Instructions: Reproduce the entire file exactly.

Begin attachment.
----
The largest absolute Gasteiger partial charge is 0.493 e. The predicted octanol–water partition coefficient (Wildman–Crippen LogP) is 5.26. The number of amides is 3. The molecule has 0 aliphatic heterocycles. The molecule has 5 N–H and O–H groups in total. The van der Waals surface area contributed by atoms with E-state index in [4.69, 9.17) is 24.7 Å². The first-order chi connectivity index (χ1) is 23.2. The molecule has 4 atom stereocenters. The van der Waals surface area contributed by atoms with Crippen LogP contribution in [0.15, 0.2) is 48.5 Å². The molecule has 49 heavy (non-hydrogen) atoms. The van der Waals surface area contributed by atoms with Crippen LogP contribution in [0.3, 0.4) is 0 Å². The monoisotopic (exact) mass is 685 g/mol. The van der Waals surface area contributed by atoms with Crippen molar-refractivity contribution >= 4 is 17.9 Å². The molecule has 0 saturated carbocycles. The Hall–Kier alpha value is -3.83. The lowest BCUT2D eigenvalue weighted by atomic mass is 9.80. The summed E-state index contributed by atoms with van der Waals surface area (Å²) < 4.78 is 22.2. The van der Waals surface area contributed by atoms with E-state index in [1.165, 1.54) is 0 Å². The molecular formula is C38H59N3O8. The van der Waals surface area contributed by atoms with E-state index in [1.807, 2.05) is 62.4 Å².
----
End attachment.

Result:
The largest absolute Gasteiger partial charge is 0.493 e. The predicted octanol–water partition coefficient (Wildman–Crippen LogP) is 5.26. The number of amides is 3. The molecule has 0 aliphatic heterocycles. The molecule has 5 N–H and O–H groups in total. The van der Waals surface area contributed by atoms with E-state index in [4.69, 9.17) is 24.7 Å². The first-order chi connectivity index (χ1) is 23.2. The molecule has 4 atom stereocenters. The van der Waals surface area contributed by atoms with Crippen LogP contribution in [0.15, 0.2) is 48.5 Å². The molecule has 49 heavy (non-hydrogen) atoms. The van der Waals surface area contributed by atoms with Crippen LogP contribution in [0.3, 0.4) is 0 Å². The monoisotopic (exact) mass is 685 g/mol. The van der Waals surface area contributed by atoms with Crippen molar-refractivity contribution >= 4 is 17.9 Å². The molecule has 0 saturated carbocycles. The Hall–Kier alpha value is -3.83. The lowest BCUT2D eigenvalue weighted by atomic mass is 9.80. The summed E-state index contributed by atoms with van der Waals surface area (Å²) < 4.78 is 22.2. The van der Waals surface area contributed by atoms with E-state index in [1.165, 1.54) is 0 Å². The molecular formula is C38H59N3O8. The van der Waals surface area contributed by atoms with E-state index in [1.807, 2.05) is 62.4 Å².